Trends & Features

Fight club

Since the 2008/09 season, the so called Big Four clubs’ (Manchester United, Chelsea, Arsenal and Liverpool) dominance of the Premier League has been threatened by the ambitions of Tottenham Hotspur and Manchester City.

Both clubs made their presence felt during the 2011/12 season – Manchester City won the title with a dramatic last minute goal, while Tottenham finished fourth, only missing out on qualification to the Champions League because unfancied Chelsea won the competition.

While Manchester United won the 2012/13 Premier League title with four games of the season remaining, managerial changes at United, Manchester City and Chelsea could result in a closer race for the trophy in 2013/14.

The Premier League attracts fans across the globe from Asia to the United States – a recent TV rights agreement won by the NBCUniversal channel will allow American fans of the competition to watch every match from next season. This agreement extends TV coverage across the globe even further, increasing Premier League clubs’ revenues as well as sponsors’ exposure.

On pitch performances are very much linked to clubs’ revenues and what is going on off the field. With brands like Under Armour, which replaced Puma as kit supplier to Tottenham, and Warrior appearing on the English football scene last season, clubs no longer restricted to choose between Nike, adidas, Puma or Umbro can now bring more power to the negotiating table.

Liverpool agreed a huge shirt sponsorship deal when, after ending its relationship with adidas, it inked a £150 million, six year agreement with New Balance subsidiary Warrior Sports in June 2012.

Nike and adidas dominate the football replica sector in England, but to a much lesser extent than they do in the football boot market. 11 different kit manufacturers supplied the 20 Premier League clubs last season and £300 million worth of replica football kit was sold in 2012 throughout GB, according to NPD consumer data, which represents nearly twice the market size of France, Germany, Italy and Spain combined.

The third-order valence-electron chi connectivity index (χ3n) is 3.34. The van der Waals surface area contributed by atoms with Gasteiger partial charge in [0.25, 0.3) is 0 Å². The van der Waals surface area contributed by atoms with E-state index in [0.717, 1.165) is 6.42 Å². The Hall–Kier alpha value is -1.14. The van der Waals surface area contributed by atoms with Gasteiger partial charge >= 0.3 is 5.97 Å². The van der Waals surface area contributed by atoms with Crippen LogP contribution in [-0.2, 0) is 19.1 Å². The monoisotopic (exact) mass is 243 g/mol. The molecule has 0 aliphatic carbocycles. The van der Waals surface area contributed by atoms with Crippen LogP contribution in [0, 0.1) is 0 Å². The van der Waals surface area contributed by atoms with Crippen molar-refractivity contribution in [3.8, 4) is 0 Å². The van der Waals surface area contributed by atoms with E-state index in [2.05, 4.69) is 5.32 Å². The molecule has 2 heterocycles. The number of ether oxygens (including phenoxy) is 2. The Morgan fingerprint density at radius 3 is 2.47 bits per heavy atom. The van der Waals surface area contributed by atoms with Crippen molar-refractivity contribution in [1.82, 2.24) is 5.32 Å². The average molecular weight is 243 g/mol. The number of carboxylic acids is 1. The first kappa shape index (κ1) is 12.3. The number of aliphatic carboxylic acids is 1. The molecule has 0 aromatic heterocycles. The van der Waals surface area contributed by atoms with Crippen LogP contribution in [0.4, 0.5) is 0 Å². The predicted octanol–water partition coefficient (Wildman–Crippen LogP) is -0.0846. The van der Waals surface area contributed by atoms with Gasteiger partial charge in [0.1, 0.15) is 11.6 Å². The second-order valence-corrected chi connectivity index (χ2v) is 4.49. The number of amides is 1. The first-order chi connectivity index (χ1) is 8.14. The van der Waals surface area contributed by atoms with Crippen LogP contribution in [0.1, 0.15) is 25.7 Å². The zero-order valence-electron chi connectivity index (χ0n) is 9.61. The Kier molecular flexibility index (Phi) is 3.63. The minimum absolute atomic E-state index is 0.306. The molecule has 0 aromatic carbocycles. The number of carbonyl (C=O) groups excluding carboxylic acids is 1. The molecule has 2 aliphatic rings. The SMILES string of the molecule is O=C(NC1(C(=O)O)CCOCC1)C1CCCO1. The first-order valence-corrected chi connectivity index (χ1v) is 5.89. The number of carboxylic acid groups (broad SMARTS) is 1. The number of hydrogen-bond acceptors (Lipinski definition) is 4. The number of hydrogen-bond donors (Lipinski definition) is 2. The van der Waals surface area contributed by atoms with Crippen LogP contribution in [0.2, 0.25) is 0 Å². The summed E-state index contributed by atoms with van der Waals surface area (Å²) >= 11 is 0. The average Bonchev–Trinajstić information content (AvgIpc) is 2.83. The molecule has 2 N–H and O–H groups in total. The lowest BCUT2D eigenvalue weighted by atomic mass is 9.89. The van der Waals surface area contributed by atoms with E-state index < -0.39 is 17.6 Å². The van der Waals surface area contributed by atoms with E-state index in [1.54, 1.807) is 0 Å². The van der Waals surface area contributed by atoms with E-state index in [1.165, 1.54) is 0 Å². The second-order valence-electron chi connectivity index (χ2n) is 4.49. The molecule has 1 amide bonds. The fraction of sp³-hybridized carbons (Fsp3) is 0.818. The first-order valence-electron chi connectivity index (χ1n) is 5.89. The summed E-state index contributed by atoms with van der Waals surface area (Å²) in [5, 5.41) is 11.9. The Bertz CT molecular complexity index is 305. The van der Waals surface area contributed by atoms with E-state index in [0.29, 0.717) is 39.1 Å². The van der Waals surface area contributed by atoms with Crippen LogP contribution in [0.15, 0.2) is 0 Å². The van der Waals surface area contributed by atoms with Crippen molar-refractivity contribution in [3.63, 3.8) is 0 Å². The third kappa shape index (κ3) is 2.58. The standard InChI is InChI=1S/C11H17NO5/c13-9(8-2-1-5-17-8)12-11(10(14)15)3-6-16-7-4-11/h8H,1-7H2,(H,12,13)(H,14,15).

The football market is, however, not all about replica sales, as in GB football boots accounted for £180 million worth of sales in 2012. On the retail side, the distribution network remains largely in the hands of official club stores and multiple retailers, but the closure of JJB, which had an 18 per cent market share in 2012, means opportunities abound for the remaining retail brands to increase sales.

Sports Direct is probably going to benefit the most from JJB’s collapse and strengthen its position as the leader in the sector, but it will be interesting to see how much additional market share it will take or whether a new name can make any significant impact on the market.

The NPD Group monitors the sales of sports footwear and apparel in many countries around the world. For more information contact the NPD Group sports team on 01932 355580.

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